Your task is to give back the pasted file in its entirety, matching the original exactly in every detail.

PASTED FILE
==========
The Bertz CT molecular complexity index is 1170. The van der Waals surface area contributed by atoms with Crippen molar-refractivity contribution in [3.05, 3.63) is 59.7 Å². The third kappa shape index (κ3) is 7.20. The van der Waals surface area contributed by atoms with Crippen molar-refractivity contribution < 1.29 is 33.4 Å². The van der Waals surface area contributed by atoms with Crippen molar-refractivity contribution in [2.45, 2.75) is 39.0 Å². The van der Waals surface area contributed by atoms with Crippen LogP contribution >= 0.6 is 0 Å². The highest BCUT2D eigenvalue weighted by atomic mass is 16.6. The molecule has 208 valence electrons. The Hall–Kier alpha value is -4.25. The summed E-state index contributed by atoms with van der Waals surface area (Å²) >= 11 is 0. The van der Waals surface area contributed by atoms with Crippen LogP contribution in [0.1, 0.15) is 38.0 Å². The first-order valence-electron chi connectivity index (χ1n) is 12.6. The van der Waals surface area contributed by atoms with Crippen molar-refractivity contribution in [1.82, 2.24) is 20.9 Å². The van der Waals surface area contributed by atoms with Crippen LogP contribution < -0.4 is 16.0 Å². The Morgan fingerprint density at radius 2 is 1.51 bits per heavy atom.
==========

The Bertz CT molecular complexity index is 1170. The van der Waals surface area contributed by atoms with Crippen molar-refractivity contribution in [3.05, 3.63) is 59.7 Å². The third kappa shape index (κ3) is 7.20. The van der Waals surface area contributed by atoms with Crippen molar-refractivity contribution < 1.29 is 33.4 Å². The van der Waals surface area contributed by atoms with Crippen molar-refractivity contribution in [2.45, 2.75) is 39.0 Å². The van der Waals surface area contributed by atoms with Crippen LogP contribution >= 0.6 is 0 Å². The highest BCUT2D eigenvalue weighted by atomic mass is 16.6. The molecule has 208 valence electrons. The Hall–Kier alpha value is -4.25. The summed E-state index contributed by atoms with van der Waals surface area (Å²) >= 11 is 0. The van der Waals surface area contributed by atoms with Crippen LogP contribution in [0.1, 0.15) is 38.0 Å². The first-order valence-electron chi connectivity index (χ1n) is 12.6. The van der Waals surface area contributed by atoms with Crippen molar-refractivity contribution in [1.82, 2.24) is 20.9 Å². The van der Waals surface area contributed by atoms with Crippen LogP contribution < -0.4 is 16.0 Å². The Morgan fingerprint density at radius 2 is 1.51 bits per heavy atom.